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Yup'ik Eskimos and Aleuts jointly occupied the area historically. This Aleut village was first recorded in 1880 as "Oogashik." In the 1890s, the Red Salmon Company developed a cannery, and Ugashik became one of the largest villages in the region. The 1919 flu epidemic decimated the population. The cannery has continued to operate under various owners. The Briggs Way Cannery opened in 1963. The village has a small year-round population.

State of Alaska website


  Country: United States
Subregion Name: Alaska Peninsula
Volcano Number: 1102-13-
Volcano Type: Stratovolcano
Volcano Status: Historical
Last Known Eruption: 1814 
Summit Elevation: 1474 m 4,836 feet
Latitude: 57.751°N 57°45'3"N
Longitude: 156.368°W 156°22'5"W
The Ugashik-Peulik volcanic complex lies south of Becharof Lake and east of Upper Ugashik Lake. Late-Pleistocene caldera formation at Ugashik volcano was followed by the emplacement of at least 5 Holocene lava domes within the 4.5-km-wide caldera. Most of the caldera walls consist of basement sandstones of Jurassic age. Following caldera formation the small, 3 cu km Peulik stratovolcano grew 2.5 km to the north to a height of 1474 m, more than 500 m above that of Ugashik. Lava flows from Peulik cover the caldera rim to the south and extend to Becharof Lake, 6 km to the north. A small lava dome at 1200 m elevation on the east flank of Peulik was the source of a small block-and-ash flow. The summit of Peulik volcano contains a 1.5-km-wide crater breached to the west that is partially filled by a lava dome. Debris-avalanche deposits cover a 75 sq km area to the NW. A single documented historical eruption took place from Peulik volcano in 1814.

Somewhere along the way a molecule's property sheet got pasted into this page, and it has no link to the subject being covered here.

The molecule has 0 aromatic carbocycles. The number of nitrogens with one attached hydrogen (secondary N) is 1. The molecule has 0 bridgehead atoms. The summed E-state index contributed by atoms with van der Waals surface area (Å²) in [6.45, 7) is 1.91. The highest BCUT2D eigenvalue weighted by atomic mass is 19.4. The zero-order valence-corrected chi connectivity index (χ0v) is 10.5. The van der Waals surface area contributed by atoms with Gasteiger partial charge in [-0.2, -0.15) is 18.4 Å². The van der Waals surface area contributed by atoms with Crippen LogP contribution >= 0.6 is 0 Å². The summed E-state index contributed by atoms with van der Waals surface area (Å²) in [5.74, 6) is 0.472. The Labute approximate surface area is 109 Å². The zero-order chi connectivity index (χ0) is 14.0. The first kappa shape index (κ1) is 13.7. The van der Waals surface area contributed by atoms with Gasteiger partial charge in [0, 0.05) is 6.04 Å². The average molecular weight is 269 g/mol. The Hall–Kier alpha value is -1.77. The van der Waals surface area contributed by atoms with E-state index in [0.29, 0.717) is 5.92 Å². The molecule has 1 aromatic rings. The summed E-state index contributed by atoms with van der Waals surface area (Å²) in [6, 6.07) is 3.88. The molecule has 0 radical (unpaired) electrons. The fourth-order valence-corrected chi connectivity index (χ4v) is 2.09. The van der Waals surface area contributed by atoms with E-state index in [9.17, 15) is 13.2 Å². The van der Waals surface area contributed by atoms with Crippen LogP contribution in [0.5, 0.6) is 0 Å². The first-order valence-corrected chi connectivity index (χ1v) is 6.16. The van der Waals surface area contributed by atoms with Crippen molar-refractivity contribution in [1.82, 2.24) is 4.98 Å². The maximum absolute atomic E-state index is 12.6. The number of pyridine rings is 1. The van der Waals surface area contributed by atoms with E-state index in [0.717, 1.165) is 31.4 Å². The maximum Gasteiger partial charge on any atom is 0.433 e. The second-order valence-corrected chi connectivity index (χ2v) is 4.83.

Mount  Peulik

Our Family Roots

The Ugashik region has attracted settlement for centuries because of its rich food resources. Archaeological sites near the Ugashik Lakes tell us that people lived there as long as 9,000 years ago. Native men hunted great numbers of birds, caribou, and bear, in addition to fishing and hunting seals, walrus and beluga whales in Bristol Bay. In fact, William Fisher collected a beluga whaling point during his visit to Ugashik in 1885, as well as carvings made of walrus ivory. Women dried fish, trapped small animals like ground squirrels, collected berries, and prepared plant foods. Hunters also traveled across the mountains to the Pacific coast of the Alaska Peninsula for trade and to hunt sea otters.

When the Russians came, both Yup’ik and Alutiiq people were living at Ugashik village. In the early 1800’s, Yupiit had migrated from lands in western Alaska to the eastern shore of Bristol Bay. Some of them settled at Ugashik, others at Paugvik (Naknek). Like people in other villages, Ugashik men and women worked in the fur trade. Men hunted the valuable sea otter for the Russians and Americans who then traded these furs to China. Women prepared food and clothing for the hunters and their families. However, trade in furs declined by the late 1890’s, largely due to over-hunting. At this point, the salmon salteries and canneries located along the Ugashik River provided families with more cash than the fur trade.

Women Cleaning fish in Ugashik (1900's)